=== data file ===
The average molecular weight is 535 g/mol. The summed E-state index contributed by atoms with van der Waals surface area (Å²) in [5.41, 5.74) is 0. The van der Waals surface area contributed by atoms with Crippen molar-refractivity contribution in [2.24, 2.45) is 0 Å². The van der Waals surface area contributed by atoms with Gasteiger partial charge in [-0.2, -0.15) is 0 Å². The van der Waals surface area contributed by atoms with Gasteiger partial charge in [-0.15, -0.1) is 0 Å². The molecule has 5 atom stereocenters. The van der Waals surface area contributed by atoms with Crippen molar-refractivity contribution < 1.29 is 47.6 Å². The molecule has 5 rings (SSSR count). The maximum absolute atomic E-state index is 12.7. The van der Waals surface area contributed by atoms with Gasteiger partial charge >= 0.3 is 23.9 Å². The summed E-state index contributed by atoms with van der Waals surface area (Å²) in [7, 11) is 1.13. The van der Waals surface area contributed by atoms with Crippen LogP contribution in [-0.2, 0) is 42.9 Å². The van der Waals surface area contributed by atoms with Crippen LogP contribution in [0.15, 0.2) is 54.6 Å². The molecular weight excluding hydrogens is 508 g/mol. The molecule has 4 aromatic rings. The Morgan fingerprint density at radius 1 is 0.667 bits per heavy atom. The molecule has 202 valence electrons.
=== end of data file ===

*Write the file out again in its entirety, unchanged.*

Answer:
The average molecular weight is 535 g/mol. The summed E-state index contributed by atoms with van der Waals surface area (Å²) in [5.41, 5.74) is 0. The van der Waals surface area contributed by atoms with Crippen molar-refractivity contribution in [2.24, 2.45) is 0 Å². The van der Waals surface area contributed by atoms with Gasteiger partial charge in [-0.2, -0.15) is 0 Å². The van der Waals surface area contributed by atoms with Gasteiger partial charge in [-0.15, -0.1) is 0 Å². The molecule has 5 atom stereocenters. The van der Waals surface area contributed by atoms with Crippen molar-refractivity contribution < 1.29 is 47.6 Å². The molecule has 5 rings (SSSR count). The maximum absolute atomic E-state index is 12.7. The van der Waals surface area contributed by atoms with Gasteiger partial charge >= 0.3 is 23.9 Å². The summed E-state index contributed by atoms with van der Waals surface area (Å²) in [7, 11) is 1.13. The van der Waals surface area contributed by atoms with Crippen LogP contribution in [-0.2, 0) is 42.9 Å². The van der Waals surface area contributed by atoms with Crippen LogP contribution in [0.15, 0.2) is 54.6 Å². The molecular weight excluding hydrogens is 508 g/mol. The molecule has 4 aromatic rings. The Morgan fingerprint density at radius 1 is 0.667 bits per heavy atom. The molecule has 202 valence electrons.